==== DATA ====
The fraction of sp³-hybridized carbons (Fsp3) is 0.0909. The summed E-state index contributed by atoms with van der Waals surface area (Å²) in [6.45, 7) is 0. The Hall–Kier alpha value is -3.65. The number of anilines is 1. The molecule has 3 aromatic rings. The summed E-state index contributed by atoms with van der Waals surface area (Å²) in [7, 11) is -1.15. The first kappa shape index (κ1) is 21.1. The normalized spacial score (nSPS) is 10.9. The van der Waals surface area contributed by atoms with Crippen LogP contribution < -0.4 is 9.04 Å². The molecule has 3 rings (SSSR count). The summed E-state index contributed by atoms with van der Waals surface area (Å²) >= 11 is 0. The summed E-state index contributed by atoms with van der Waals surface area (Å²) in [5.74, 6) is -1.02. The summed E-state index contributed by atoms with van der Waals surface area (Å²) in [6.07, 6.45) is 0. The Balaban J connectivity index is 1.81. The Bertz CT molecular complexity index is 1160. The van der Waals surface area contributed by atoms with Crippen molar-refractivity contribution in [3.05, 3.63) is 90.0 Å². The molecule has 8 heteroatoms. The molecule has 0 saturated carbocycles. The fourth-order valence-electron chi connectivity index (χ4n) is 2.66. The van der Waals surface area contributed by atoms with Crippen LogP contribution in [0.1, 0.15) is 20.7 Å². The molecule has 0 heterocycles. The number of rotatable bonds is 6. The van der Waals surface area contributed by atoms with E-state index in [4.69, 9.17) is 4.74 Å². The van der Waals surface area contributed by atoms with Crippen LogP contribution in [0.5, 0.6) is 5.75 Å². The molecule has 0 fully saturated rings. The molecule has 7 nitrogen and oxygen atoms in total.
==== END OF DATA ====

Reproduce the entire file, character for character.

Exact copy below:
The fraction of sp³-hybridized carbons (Fsp3) is 0.0909. The summed E-state index contributed by atoms with van der Waals surface area (Å²) in [6.45, 7) is 0. The Hall–Kier alpha value is -3.65. The number of anilines is 1. The molecule has 3 aromatic rings. The summed E-state index contributed by atoms with van der Waals surface area (Å²) in [7, 11) is -1.15. The first kappa shape index (κ1) is 21.1. The normalized spacial score (nSPS) is 10.9. The van der Waals surface area contributed by atoms with Crippen LogP contribution < -0.4 is 9.04 Å². The molecule has 3 rings (SSSR count). The summed E-state index contributed by atoms with van der Waals surface area (Å²) >= 11 is 0. The summed E-state index contributed by atoms with van der Waals surface area (Å²) in [5.74, 6) is -1.02. The summed E-state index contributed by atoms with van der Waals surface area (Å²) in [6.07, 6.45) is 0. The Balaban J connectivity index is 1.81. The Bertz CT molecular complexity index is 1160. The van der Waals surface area contributed by atoms with Crippen molar-refractivity contribution in [3.05, 3.63) is 90.0 Å². The molecule has 8 heteroatoms. The molecule has 0 saturated carbocycles. The fourth-order valence-electron chi connectivity index (χ4n) is 2.66. The van der Waals surface area contributed by atoms with Crippen LogP contribution in [0.1, 0.15) is 20.7 Å². The molecule has 0 heterocycles. The number of rotatable bonds is 6. The van der Waals surface area contributed by atoms with E-state index in [4.69, 9.17) is 4.74 Å². The van der Waals surface area contributed by atoms with Crippen LogP contribution in [0.5, 0.6) is 5.75 Å². The molecule has 0 fully saturated rings. The molecule has 7 nitrogen and oxygen atoms in total.